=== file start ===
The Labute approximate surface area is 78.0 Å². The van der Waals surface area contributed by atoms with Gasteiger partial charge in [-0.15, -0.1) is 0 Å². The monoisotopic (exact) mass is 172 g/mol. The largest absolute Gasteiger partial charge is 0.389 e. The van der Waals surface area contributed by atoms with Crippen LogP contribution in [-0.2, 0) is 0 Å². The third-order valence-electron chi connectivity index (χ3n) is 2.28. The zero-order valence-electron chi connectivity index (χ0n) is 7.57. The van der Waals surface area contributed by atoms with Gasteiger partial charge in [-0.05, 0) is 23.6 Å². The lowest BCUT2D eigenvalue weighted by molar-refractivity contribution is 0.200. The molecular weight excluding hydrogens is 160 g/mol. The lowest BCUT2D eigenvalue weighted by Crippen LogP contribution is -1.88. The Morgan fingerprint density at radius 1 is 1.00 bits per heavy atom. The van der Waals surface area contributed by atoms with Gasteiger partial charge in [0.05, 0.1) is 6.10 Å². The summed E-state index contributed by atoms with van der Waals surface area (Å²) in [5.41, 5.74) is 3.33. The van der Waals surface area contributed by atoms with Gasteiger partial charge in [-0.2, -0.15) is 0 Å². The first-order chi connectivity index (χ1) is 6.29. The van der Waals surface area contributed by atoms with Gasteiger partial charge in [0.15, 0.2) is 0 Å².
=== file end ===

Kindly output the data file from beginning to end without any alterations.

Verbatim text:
The Labute approximate surface area is 78.0 Å². The van der Waals surface area contributed by atoms with Gasteiger partial charge in [-0.15, -0.1) is 0 Å². The monoisotopic (exact) mass is 172 g/mol. The largest absolute Gasteiger partial charge is 0.389 e. The van der Waals surface area contributed by atoms with Crippen LogP contribution in [-0.2, 0) is 0 Å². The third-order valence-electron chi connectivity index (χ3n) is 2.28. The zero-order valence-electron chi connectivity index (χ0n) is 7.57. The van der Waals surface area contributed by atoms with Gasteiger partial charge in [-0.05, 0) is 23.6 Å². The lowest BCUT2D eigenvalue weighted by molar-refractivity contribution is 0.200. The molecular weight excluding hydrogens is 160 g/mol. The lowest BCUT2D eigenvalue weighted by Crippen LogP contribution is -1.88. The Morgan fingerprint density at radius 1 is 1.00 bits per heavy atom. The van der Waals surface area contributed by atoms with Gasteiger partial charge in [0.05, 0.1) is 6.10 Å². The summed E-state index contributed by atoms with van der Waals surface area (Å²) in [5.41, 5.74) is 3.33. The van der Waals surface area contributed by atoms with Gasteiger partial charge in [-0.2, -0.15) is 0 Å². The first-order chi connectivity index (χ1) is 6.29. The van der Waals surface area contributed by atoms with Gasteiger partial charge in [0.15, 0.2) is 0 Å².